The Westmorland Gazette: When not in the office, Esther loves getting outdoorsWhen not in the office, Esther loves getting outdoors (Image: United Utilities)

What’s your favourite part of your role?

I really enjoy getting to engage with external stakeholders, being able to understand different perspectives, different ideas and different drivers for doing things.

Especially as someone who's recently started their career, getting to work with different organisations, I feel like I've been able to learn more because I’ve had the chance to engage and understand what their business does and their organisational perspectives. I've learned so much more quickly than if I hadn't had that opportunity.

It sounds really clichéd, but I also just love the fact that I’m doing good. I'm really trying to achieve good things for the environment and that has wider benefits for our customers, and people across the North West.

How important is protecting the North West's waterways to you, professionally and personally?

I couldn't work for a company that that didn't take their environmental responsibilities seriously.

I'm an active individual when I'm not in work. I love to go hiking and I'm a wild swimmer as well, so ensuring that we've got healthy environments, healthy catchments and healthy rivers is also important to me from a personal perspective.

What do you believe is the biggest issue facing the North West in terms of water health?

It's hard to draw out one particular challenge that is the biggest issue for rivers - and that’s probably the biggest challenge in itself. Each river is different and they all have different issues.

You can’t tackle one issue without tackling the others, it’s all connected, which is what makes my job and the wider remit of United Utilities challenging.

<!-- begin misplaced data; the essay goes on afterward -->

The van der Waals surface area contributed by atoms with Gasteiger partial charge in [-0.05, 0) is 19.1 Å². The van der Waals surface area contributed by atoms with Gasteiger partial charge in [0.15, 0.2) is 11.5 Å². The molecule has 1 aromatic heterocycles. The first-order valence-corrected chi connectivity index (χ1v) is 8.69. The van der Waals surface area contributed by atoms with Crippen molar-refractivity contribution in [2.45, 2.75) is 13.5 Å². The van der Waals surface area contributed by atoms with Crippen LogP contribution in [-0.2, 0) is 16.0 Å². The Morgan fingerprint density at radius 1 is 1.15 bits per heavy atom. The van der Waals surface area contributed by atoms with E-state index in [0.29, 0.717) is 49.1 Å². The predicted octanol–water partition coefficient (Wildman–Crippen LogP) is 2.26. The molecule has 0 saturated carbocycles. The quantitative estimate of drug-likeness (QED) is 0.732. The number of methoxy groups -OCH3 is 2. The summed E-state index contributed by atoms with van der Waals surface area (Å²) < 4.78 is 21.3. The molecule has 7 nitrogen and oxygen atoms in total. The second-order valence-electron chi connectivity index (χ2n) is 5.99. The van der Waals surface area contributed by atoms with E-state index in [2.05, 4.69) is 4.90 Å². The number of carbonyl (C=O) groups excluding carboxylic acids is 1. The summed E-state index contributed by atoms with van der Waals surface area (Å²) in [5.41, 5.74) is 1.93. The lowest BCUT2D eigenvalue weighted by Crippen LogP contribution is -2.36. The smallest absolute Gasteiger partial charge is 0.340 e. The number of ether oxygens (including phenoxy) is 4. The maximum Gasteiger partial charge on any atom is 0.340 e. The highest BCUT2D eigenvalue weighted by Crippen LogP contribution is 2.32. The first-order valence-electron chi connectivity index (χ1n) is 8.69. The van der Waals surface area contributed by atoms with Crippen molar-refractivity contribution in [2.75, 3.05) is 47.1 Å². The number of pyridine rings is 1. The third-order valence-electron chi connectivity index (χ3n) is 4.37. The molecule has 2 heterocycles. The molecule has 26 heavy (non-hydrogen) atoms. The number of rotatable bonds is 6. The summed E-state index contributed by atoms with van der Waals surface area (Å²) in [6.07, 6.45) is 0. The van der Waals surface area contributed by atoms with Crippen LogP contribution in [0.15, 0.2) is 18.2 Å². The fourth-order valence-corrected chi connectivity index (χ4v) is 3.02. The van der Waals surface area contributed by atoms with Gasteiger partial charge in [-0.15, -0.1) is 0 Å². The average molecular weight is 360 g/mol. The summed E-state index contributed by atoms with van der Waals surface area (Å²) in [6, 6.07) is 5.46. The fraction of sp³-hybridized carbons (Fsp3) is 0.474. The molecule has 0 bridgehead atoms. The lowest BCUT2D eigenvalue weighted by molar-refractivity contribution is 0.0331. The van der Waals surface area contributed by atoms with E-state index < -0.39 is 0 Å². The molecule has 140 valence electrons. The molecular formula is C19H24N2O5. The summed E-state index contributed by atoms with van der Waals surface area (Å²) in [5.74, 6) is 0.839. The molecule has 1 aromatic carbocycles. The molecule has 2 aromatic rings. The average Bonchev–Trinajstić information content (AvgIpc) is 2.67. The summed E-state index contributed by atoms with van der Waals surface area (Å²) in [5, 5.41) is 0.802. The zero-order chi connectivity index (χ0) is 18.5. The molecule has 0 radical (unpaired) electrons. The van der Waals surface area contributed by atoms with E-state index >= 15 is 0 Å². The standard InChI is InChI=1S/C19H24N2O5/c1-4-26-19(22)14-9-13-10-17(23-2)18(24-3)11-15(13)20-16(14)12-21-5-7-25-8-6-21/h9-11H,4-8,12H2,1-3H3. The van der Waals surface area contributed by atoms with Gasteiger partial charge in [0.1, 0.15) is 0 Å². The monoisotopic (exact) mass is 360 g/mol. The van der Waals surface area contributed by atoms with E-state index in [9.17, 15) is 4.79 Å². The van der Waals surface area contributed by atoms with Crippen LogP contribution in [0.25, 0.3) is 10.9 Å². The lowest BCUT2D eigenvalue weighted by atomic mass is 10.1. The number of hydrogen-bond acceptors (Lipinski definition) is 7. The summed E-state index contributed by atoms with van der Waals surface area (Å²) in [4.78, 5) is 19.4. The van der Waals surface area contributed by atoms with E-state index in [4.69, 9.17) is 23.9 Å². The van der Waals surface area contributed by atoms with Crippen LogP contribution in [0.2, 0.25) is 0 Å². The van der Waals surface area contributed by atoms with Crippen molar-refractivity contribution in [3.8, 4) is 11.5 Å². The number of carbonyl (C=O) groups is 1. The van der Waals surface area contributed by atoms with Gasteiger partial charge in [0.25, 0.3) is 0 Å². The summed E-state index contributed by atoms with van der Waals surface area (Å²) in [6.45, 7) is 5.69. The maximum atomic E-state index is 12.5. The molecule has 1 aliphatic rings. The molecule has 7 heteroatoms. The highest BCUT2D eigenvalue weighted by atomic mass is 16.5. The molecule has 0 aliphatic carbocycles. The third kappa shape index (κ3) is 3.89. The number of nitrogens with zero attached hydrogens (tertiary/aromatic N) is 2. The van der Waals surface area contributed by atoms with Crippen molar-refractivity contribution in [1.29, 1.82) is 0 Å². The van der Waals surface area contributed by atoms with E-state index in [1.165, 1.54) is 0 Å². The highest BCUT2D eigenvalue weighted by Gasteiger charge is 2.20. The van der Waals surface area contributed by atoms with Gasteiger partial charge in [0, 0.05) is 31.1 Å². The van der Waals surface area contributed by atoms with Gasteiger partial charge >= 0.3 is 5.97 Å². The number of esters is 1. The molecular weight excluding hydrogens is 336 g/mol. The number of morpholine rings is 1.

What steps are United Utilities taking to tackle river health?

Our Catchment Systems Thinking approach really looks at all the elements that factor into catchment health. You can't consider one element in silo, you've got to factor in everything happening across the catchment to be able to make sustainable changes.

We’re also considering new and innovative ways of working to address things like climate change and increased population growth which put extra pressure on the network. We are making sure that we're working in the right ways to tackle these challenges.

We’re collaborating with partners more than ever and schemes like citizen science involve the public in collecting and analysing data to create baselines for our rivers and catchments. This all helps us become more robust and resilient.

What would your vision be for North West waterways?

I think to have resilience.

Resilient rivers, resilient catchments that provide clean water, and strong ecosystems for everybody to enjoy.

If you could give advice to anybody looking to get into a role like yours, what would that be?

Make sure it’s something you’re passionate about. Don't worry too much if you've not got loads of experience, because you can pick that up within jobs and volunteering. Just make sure that you've got the enthusiasm and demonstrate that when speaking to employers because that's what we need – people who are passionate about making the change.

United Utilities offers a graduate scheme, apprenticeships, and internships for career starters. Visit https://www.unitedutilities.com/corporate/careers/ or why not come along to The United Utilities Information Centre at 8 Crescent Road, Windermere, LA23 1EA - just opposite the Post Office - on September 14, 10am-5pm to learn more about early careers opportunities.